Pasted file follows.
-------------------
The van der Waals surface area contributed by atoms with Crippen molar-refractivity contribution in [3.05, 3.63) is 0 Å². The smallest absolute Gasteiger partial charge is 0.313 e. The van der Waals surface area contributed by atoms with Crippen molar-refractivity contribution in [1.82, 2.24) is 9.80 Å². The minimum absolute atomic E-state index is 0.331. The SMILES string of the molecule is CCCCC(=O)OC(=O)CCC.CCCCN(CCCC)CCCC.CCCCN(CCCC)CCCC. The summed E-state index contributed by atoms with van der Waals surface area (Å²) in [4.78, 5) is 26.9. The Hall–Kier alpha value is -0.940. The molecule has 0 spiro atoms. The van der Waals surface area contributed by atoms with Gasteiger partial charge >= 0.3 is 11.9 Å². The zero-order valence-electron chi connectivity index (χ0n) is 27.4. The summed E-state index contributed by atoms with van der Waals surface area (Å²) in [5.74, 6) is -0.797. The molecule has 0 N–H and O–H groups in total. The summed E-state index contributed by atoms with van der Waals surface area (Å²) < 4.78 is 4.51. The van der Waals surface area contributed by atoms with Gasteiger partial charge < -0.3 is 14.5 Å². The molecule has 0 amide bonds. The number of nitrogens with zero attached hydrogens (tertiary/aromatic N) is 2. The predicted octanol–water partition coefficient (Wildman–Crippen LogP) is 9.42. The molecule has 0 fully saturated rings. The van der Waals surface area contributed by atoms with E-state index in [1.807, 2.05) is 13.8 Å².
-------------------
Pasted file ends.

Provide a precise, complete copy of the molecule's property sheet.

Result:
The van der Waals surface area contributed by atoms with Crippen molar-refractivity contribution in [3.05, 3.63) is 0 Å². The smallest absolute Gasteiger partial charge is 0.313 e. The van der Waals surface area contributed by atoms with Crippen molar-refractivity contribution in [1.82, 2.24) is 9.80 Å². The minimum absolute atomic E-state index is 0.331. The SMILES string of the molecule is CCCCC(=O)OC(=O)CCC.CCCCN(CCCC)CCCC.CCCCN(CCCC)CCCC. The summed E-state index contributed by atoms with van der Waals surface area (Å²) in [4.78, 5) is 26.9. The Hall–Kier alpha value is -0.940. The molecule has 0 spiro atoms. The van der Waals surface area contributed by atoms with Gasteiger partial charge >= 0.3 is 11.9 Å². The zero-order valence-electron chi connectivity index (χ0n) is 27.4. The summed E-state index contributed by atoms with van der Waals surface area (Å²) in [5.74, 6) is -0.797. The molecule has 0 N–H and O–H groups in total. The summed E-state index contributed by atoms with van der Waals surface area (Å²) < 4.78 is 4.51. The van der Waals surface area contributed by atoms with Gasteiger partial charge < -0.3 is 14.5 Å². The molecule has 0 amide bonds. The number of nitrogens with zero attached hydrogens (tertiary/aromatic N) is 2. The predicted octanol–water partition coefficient (Wildman–Crippen LogP) is 9.42. The molecule has 0 fully saturated rings. The van der Waals surface area contributed by atoms with E-state index in [1.807, 2.05) is 13.8 Å².